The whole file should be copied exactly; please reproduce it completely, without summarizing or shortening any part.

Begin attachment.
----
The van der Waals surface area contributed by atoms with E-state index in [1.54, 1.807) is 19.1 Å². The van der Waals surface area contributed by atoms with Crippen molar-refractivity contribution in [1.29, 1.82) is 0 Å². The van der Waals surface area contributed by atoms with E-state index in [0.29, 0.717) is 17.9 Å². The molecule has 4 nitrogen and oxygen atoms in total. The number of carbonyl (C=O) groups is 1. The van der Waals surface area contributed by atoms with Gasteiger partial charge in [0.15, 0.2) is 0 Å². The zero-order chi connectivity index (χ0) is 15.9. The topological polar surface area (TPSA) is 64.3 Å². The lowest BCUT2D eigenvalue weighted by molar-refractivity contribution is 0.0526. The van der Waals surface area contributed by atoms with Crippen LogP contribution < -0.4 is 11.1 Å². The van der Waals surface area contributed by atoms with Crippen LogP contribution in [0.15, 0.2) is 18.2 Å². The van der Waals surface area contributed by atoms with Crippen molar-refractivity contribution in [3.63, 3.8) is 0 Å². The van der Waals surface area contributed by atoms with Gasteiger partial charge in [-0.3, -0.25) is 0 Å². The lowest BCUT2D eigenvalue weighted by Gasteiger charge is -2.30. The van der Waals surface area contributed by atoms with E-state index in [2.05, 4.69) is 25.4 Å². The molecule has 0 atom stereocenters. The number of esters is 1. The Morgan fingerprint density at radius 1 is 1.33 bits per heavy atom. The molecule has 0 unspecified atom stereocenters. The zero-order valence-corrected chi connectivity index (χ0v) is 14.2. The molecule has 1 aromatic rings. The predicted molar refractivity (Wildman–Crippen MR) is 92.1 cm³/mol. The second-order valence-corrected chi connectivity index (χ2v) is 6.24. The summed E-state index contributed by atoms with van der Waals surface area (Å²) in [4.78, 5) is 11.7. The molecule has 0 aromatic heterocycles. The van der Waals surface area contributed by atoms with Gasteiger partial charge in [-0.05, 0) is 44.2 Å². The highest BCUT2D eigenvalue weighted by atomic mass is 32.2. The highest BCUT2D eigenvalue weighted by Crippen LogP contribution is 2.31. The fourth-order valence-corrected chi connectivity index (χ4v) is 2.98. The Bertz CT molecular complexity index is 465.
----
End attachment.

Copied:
The van der Waals surface area contributed by atoms with E-state index in [1.54, 1.807) is 19.1 Å². The van der Waals surface area contributed by atoms with Crippen molar-refractivity contribution in [1.29, 1.82) is 0 Å². The van der Waals surface area contributed by atoms with E-state index in [0.29, 0.717) is 17.9 Å². The molecule has 4 nitrogen and oxygen atoms in total. The number of carbonyl (C=O) groups is 1. The van der Waals surface area contributed by atoms with Gasteiger partial charge in [0.15, 0.2) is 0 Å². The zero-order chi connectivity index (χ0) is 15.9. The topological polar surface area (TPSA) is 64.3 Å². The lowest BCUT2D eigenvalue weighted by molar-refractivity contribution is 0.0526. The van der Waals surface area contributed by atoms with Crippen LogP contribution < -0.4 is 11.1 Å². The van der Waals surface area contributed by atoms with Crippen LogP contribution in [0.15, 0.2) is 18.2 Å². The van der Waals surface area contributed by atoms with Crippen molar-refractivity contribution in [3.63, 3.8) is 0 Å². The van der Waals surface area contributed by atoms with Gasteiger partial charge in [-0.3, -0.25) is 0 Å². The lowest BCUT2D eigenvalue weighted by Gasteiger charge is -2.30. The van der Waals surface area contributed by atoms with E-state index in [2.05, 4.69) is 25.4 Å². The molecule has 0 atom stereocenters. The number of esters is 1. The Morgan fingerprint density at radius 1 is 1.33 bits per heavy atom. The molecule has 0 unspecified atom stereocenters. The zero-order valence-corrected chi connectivity index (χ0v) is 14.2. The molecule has 1 aromatic rings. The predicted molar refractivity (Wildman–Crippen MR) is 92.1 cm³/mol. The second-order valence-corrected chi connectivity index (χ2v) is 6.24. The summed E-state index contributed by atoms with van der Waals surface area (Å²) in [4.78, 5) is 11.7. The molecule has 0 aromatic heterocycles. The van der Waals surface area contributed by atoms with Gasteiger partial charge in [-0.05, 0) is 44.2 Å². The highest BCUT2D eigenvalue weighted by atomic mass is 32.2. The highest BCUT2D eigenvalue weighted by Crippen LogP contribution is 2.31. The fourth-order valence-corrected chi connectivity index (χ4v) is 2.98. The Bertz CT molecular complexity index is 465.